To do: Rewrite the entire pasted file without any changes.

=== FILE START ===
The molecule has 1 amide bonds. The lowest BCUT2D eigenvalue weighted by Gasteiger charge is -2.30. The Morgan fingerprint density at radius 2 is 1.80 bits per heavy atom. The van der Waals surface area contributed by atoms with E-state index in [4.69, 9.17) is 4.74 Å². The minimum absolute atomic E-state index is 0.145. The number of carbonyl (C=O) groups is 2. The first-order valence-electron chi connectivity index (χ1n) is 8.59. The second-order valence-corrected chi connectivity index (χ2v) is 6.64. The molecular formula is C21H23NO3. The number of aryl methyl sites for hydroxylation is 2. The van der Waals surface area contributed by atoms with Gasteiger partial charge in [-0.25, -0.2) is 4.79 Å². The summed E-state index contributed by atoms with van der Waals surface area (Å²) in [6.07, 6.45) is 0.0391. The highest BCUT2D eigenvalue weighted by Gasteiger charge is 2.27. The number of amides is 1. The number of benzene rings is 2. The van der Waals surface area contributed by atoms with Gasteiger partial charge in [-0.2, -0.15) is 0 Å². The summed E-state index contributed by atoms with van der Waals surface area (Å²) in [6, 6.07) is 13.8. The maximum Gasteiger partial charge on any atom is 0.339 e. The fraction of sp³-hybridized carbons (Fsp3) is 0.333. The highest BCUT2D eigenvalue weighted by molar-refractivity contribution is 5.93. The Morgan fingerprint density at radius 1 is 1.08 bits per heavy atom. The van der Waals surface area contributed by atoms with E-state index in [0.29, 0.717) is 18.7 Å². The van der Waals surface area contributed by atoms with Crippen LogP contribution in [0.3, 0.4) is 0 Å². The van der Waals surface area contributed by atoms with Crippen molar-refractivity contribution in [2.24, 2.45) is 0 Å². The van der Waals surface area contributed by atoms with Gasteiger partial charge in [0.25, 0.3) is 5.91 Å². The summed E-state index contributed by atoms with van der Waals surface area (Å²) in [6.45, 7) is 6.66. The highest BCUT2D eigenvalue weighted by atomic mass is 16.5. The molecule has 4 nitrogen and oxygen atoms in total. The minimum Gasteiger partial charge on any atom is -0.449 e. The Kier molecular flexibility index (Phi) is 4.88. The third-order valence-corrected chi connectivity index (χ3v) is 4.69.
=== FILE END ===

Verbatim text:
The molecule has 1 amide bonds. The lowest BCUT2D eigenvalue weighted by Gasteiger charge is -2.30. The Morgan fingerprint density at radius 2 is 1.80 bits per heavy atom. The van der Waals surface area contributed by atoms with E-state index in [4.69, 9.17) is 4.74 Å². The minimum absolute atomic E-state index is 0.145. The number of carbonyl (C=O) groups is 2. The first-order valence-electron chi connectivity index (χ1n) is 8.59. The second-order valence-corrected chi connectivity index (χ2v) is 6.64. The molecular formula is C21H23NO3. The number of aryl methyl sites for hydroxylation is 2. The van der Waals surface area contributed by atoms with Gasteiger partial charge in [-0.25, -0.2) is 4.79 Å². The summed E-state index contributed by atoms with van der Waals surface area (Å²) in [6.07, 6.45) is 0.0391. The highest BCUT2D eigenvalue weighted by Gasteiger charge is 2.27. The number of amides is 1. The number of benzene rings is 2. The van der Waals surface area contributed by atoms with Gasteiger partial charge in [-0.2, -0.15) is 0 Å². The summed E-state index contributed by atoms with van der Waals surface area (Å²) in [6, 6.07) is 13.8. The maximum Gasteiger partial charge on any atom is 0.339 e. The fraction of sp³-hybridized carbons (Fsp3) is 0.333. The highest BCUT2D eigenvalue weighted by molar-refractivity contribution is 5.93. The Morgan fingerprint density at radius 1 is 1.08 bits per heavy atom. The van der Waals surface area contributed by atoms with E-state index in [0.29, 0.717) is 18.7 Å². The van der Waals surface area contributed by atoms with Crippen LogP contribution in [0.3, 0.4) is 0 Å². The van der Waals surface area contributed by atoms with Crippen molar-refractivity contribution in [2.24, 2.45) is 0 Å². The van der Waals surface area contributed by atoms with Gasteiger partial charge in [0.25, 0.3) is 5.91 Å². The summed E-state index contributed by atoms with van der Waals surface area (Å²) in [6.45, 7) is 6.66. The highest BCUT2D eigenvalue weighted by atomic mass is 16.5. The molecule has 4 nitrogen and oxygen atoms in total. The minimum Gasteiger partial charge on any atom is -0.449 e. The Kier molecular flexibility index (Phi) is 4.88. The third-order valence-corrected chi connectivity index (χ3v) is 4.69.